That guy sees women as things to be used by men. Things that have no rights to safety or autonomy if the poor widdle fella they happen to be near at any given moment gets a boner. Because the almighty boner rules, of course.

Pardon me while I puke in utter disgust again.

 
At February 27, 2010 10:47 PM, Anonymous Acey said...

So, according to the commenter, a woman has no rights to set limits on sexual activity? To be okay with fondling or oral sex, but not okay with intercourse? There's no stop between being out of the bed and in the bed?

When I first dated my husband, I decided I'd be more comfortable making out on my bed than on the sofa. So I said, "This is not an invitation for sex. However, I'd be more comfortable doing this on my bed with more room than out here." And then we went into the bedroom and made out. Later on that evening, I decided to have sex with him, but that had not been my plan originally -- a couple of hours had passed. I explained my sexual violence history and my need for explicit consent.

Last year, my husband actually said to me, "But saying 'this is not an invitation for sex' is totally an invitation. I knew I was going to get sex. That's not something you say if you're not going to have sex. You wouldn't have invited me into the bedroom."

I was blown away.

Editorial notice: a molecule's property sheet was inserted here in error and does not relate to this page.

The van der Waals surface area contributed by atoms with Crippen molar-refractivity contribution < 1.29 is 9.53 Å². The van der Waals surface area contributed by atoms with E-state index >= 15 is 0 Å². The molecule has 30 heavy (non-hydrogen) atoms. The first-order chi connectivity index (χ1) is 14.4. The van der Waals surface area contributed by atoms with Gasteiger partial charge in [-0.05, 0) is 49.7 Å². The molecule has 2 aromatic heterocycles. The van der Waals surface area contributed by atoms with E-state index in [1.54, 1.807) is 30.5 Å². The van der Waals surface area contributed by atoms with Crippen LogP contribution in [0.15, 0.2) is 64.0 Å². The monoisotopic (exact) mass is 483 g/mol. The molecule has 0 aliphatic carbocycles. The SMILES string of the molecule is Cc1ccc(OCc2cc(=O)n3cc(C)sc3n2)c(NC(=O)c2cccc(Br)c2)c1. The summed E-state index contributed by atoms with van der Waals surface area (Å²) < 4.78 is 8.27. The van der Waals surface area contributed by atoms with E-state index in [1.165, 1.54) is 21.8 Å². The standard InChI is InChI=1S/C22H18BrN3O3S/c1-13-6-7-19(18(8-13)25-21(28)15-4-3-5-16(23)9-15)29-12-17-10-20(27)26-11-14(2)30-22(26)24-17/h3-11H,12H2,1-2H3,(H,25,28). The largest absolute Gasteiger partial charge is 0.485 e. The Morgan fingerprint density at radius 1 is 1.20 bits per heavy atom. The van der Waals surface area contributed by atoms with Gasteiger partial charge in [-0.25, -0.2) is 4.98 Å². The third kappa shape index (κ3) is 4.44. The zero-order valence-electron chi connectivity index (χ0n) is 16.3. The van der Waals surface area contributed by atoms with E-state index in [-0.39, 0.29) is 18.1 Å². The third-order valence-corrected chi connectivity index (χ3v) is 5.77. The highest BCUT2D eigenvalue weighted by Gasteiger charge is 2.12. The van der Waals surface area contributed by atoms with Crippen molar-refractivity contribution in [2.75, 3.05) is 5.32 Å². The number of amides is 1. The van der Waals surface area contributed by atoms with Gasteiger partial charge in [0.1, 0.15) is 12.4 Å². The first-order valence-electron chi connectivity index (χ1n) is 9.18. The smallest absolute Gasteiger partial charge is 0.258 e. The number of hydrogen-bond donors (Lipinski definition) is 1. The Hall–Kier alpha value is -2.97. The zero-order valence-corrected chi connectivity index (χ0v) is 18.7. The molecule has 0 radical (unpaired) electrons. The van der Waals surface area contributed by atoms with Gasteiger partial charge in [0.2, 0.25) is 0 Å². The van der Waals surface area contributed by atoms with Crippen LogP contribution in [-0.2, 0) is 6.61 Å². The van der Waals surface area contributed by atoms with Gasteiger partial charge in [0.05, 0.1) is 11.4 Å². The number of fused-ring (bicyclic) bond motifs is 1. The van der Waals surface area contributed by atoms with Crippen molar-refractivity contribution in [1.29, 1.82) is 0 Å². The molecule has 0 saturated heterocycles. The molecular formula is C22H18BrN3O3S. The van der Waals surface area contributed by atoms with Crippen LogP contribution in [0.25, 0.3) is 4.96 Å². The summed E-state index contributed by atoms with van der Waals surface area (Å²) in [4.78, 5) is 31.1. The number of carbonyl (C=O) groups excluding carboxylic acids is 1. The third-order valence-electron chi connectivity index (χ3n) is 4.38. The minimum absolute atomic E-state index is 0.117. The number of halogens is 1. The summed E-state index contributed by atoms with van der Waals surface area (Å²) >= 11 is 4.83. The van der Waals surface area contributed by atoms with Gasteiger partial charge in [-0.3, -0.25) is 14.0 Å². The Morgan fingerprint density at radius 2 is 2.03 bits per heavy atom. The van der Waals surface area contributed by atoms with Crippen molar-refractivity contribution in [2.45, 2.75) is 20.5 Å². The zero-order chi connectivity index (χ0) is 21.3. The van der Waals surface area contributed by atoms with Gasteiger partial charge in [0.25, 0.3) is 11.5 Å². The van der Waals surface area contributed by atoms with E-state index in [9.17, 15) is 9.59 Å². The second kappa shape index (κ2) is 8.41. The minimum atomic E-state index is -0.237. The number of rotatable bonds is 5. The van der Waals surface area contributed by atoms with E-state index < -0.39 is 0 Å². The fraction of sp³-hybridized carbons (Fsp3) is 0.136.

And this is the same guy who sexually assaulted me -- and raped me once-- in my sleep. I totally get the connection now. Entitlement.

 
At February 28, 2010 5:55 AM, Blogger Alison said...

Oh good Lord. I just flashed back to the start of my relationship with my husband. Seven months of kissing, fondling, playing and never the assumption that sex would automatically follow. It was all the things that Paul listed, and no intercourse, and I trusted him completely. It was a big deal to go that far, for both of us, even though it would be my first time. Even when I said I was ready, he said not yet. What if...?
What if I had collected one of those ridiculous people who think they're entitled to whatever they want? What if he had looked at me in that way? I see and hear so many people ask for things as if to say "Why don't I have this already? I deserve this, don't I?!". It's as though you're committing some crime against human rights by not giving yourself whatever you want.
Ee. Gad. It's breeding entitlement. Is this going to be the "Because I'm worth it" generation?

 
At February 28, 2010 9:58 AM, OpenID gapingwhole said...

Your logic is impeccable, however, his position is entrenched further than just in the jury. Think of cases or accusations where young girls go to the bar underage, get drunk, go home with some guy and end up crying rape. Look at the wording I used there... that is the exact sentence someone (another woman) told me. Even implicit in the structure is that she is making a false claim as an excuse. Would the same be done if a man was claiming this? Regardless, these kinds of cases are almost unanimously thrown out as they are too difficult to prove.

We've got a lot of system fixin' to do.